A team from Goteborg, Sweden, investigated the prevalence of subjective food-related gastrointestinal (GI) symptoms, and its relationship to clinical characteristics and psychological factors in irritable bowel syndrome (IBS).
330 patients with IBS and 80 healthy volunteers completed a food questionnaire developed for the study.
The subjects graded their subjective symptoms after 35 different foods, and a food score was obtained by adding the item scores.
The relationship between subjective food-related GI symptoms and referral status, IBS subgroup (predominant bowel pattern), sex, anxiety, depression and body mass index (BMI) was estimated.
The researchers found that in 209 (63%) of the patients the GI symptoms were related to meals. Gas problems and abdominal pain were the most frequently reported symptoms.
Foods rich in carbohydrates, as well as fatty food, coffee, alcohol, and hot spices were most frequently reported to cause symptoms. The food score was found to be higher in patients than in controls.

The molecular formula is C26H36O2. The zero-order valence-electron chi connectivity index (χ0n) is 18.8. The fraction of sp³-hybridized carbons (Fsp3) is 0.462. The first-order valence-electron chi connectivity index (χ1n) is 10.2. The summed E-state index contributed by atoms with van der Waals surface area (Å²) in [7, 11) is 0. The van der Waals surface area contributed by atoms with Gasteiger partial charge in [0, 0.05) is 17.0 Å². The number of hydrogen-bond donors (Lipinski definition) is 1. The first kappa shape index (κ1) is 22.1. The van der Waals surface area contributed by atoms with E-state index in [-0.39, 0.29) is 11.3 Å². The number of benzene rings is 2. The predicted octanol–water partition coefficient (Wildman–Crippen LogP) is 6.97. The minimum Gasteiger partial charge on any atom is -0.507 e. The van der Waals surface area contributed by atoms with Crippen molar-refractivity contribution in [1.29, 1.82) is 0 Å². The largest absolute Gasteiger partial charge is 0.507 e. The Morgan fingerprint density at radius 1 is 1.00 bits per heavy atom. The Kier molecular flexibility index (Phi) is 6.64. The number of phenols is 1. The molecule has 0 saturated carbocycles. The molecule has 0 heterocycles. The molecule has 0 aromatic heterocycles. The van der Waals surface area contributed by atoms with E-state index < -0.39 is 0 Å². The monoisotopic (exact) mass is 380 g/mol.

In the IBS group higher scores were observed in patients with anxiety and females. The results were unrelated to IBS subgroup, referral status, or BMI. The BMI did not differ between groups.
Researcher M. Simren, of the Sahlgrenska University Hospital, concluded, "The majority of IBS patients consider their symptoms to be related to meals. Foods rich in carbohydrates and fat especially cause problems. Nevertheless, the majority of IBS patients are either normal- or over-weight. Female gender and anxiety predict a high degree of food-related symptoms in IBS."